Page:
Relations with Egypt have taken a downturn over Washington's criticism of Cairo's perceived failure to secure its border with the Gaza Strip, now run by Hamas movement regarded as a terror group by Israel and the West.
Bush flew in from Saudi Arabia after having breakfast with members of the royal family at close ally King Abdullah's ranch outside Riyadh.
The US president used his two-day visit to the world's biggest oil producer to press for increased output to help ease recession fears at home, saying the "very high" prices were tough on the US economy.
OPEC is due to meet in Vienna on February 1 under pressure to calm prices which hit $100 a barrel at the start of the year.
But Bush faced difficulty in convincing his Saudi hosts to wholeheartedly support the twin pillars of his tour -- greater backing for the Middle East peace process and a willingness to confront the "threat" of Iran.
Saud al-Faisal, the Saudi foreign minister, gave a cool response to Bush's call for Arab countries "reach out" to Israel, which only has signed peace treaties with Egypt and Jordan.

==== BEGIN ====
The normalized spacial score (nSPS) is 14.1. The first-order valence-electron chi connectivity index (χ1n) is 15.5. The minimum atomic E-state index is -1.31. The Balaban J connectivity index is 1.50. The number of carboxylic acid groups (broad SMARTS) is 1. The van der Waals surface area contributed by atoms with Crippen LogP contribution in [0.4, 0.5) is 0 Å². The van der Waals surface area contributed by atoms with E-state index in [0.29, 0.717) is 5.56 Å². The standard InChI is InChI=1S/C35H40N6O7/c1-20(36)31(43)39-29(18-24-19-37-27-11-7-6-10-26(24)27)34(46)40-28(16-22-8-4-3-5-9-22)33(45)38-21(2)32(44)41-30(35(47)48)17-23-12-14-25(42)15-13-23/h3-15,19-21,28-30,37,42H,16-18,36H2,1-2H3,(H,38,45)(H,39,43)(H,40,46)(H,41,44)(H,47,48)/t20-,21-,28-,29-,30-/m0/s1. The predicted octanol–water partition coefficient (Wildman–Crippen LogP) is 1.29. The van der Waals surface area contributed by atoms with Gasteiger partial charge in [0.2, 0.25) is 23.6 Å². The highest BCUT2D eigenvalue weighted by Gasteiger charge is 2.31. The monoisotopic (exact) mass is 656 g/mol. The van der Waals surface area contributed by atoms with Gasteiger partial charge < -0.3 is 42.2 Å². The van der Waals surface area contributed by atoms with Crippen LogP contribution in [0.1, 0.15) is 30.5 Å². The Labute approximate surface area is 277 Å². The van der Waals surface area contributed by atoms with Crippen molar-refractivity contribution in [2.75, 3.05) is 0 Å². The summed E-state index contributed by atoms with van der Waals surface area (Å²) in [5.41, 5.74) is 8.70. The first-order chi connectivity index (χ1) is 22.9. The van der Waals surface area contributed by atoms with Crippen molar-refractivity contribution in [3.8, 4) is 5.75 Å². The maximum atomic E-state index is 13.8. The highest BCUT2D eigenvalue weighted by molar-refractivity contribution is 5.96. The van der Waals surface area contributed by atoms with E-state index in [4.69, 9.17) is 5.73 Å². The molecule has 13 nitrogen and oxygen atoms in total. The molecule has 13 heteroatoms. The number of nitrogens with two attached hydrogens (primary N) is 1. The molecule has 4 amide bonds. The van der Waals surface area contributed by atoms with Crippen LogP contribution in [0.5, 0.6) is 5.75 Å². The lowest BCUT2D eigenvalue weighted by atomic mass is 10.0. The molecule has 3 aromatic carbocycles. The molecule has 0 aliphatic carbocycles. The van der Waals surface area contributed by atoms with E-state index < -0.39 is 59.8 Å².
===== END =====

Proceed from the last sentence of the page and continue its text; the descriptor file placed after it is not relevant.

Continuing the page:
"I don't know what more outreach we can give to the Israelis," he told a press conference with Condoleezza Rice, the US secretary of state.
On Iran, al-Faisal said: "Iran is a neighbouring country, an important country in the region. Naturally we have nothing bad against Iran."
Saudi Arabia, like other Gulf states, is determined to avoid further conflict after the 2003 US-led invasion of Iraq, which served to strengthen the regime in the Islamic republic.
Bush reiterated his warning that "all options are on the table" over Iran, and said he had asked King Abdullah and other Gulf leaders to do more to pressure the Islamic republic over its contested nuclear programme.